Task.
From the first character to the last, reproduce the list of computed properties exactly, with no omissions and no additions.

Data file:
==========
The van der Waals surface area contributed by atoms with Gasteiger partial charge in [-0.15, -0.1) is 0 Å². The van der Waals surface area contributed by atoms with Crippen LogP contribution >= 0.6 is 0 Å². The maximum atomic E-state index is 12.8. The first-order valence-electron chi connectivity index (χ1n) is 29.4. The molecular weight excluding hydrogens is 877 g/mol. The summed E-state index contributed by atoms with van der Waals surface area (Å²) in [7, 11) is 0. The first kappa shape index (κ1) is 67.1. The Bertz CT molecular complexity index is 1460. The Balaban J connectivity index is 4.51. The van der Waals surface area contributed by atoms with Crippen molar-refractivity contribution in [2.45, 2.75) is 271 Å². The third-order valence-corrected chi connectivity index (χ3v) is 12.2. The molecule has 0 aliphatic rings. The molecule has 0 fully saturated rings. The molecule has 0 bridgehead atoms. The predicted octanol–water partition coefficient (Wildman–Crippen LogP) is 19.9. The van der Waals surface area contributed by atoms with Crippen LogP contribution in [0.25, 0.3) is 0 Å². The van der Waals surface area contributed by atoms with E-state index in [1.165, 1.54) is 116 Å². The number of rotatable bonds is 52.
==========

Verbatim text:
The van der Waals surface area contributed by atoms with Gasteiger partial charge in [-0.15, -0.1) is 0 Å². The van der Waals surface area contributed by atoms with Crippen LogP contribution >= 0.6 is 0 Å². The maximum atomic E-state index is 12.8. The first-order valence-electron chi connectivity index (χ1n) is 29.4. The molecular weight excluding hydrogens is 877 g/mol. The summed E-state index contributed by atoms with van der Waals surface area (Å²) in [7, 11) is 0. The first kappa shape index (κ1) is 67.1. The Bertz CT molecular complexity index is 1460. The Balaban J connectivity index is 4.51. The van der Waals surface area contributed by atoms with Crippen molar-refractivity contribution in [2.45, 2.75) is 271 Å². The third-order valence-corrected chi connectivity index (χ3v) is 12.2. The molecule has 0 aliphatic rings. The molecule has 0 fully saturated rings. The molecule has 0 bridgehead atoms. The predicted octanol–water partition coefficient (Wildman–Crippen LogP) is 19.9. The van der Waals surface area contributed by atoms with Crippen LogP contribution in [0.25, 0.3) is 0 Å². The van der Waals surface area contributed by atoms with E-state index in [1.165, 1.54) is 116 Å². The number of rotatable bonds is 52.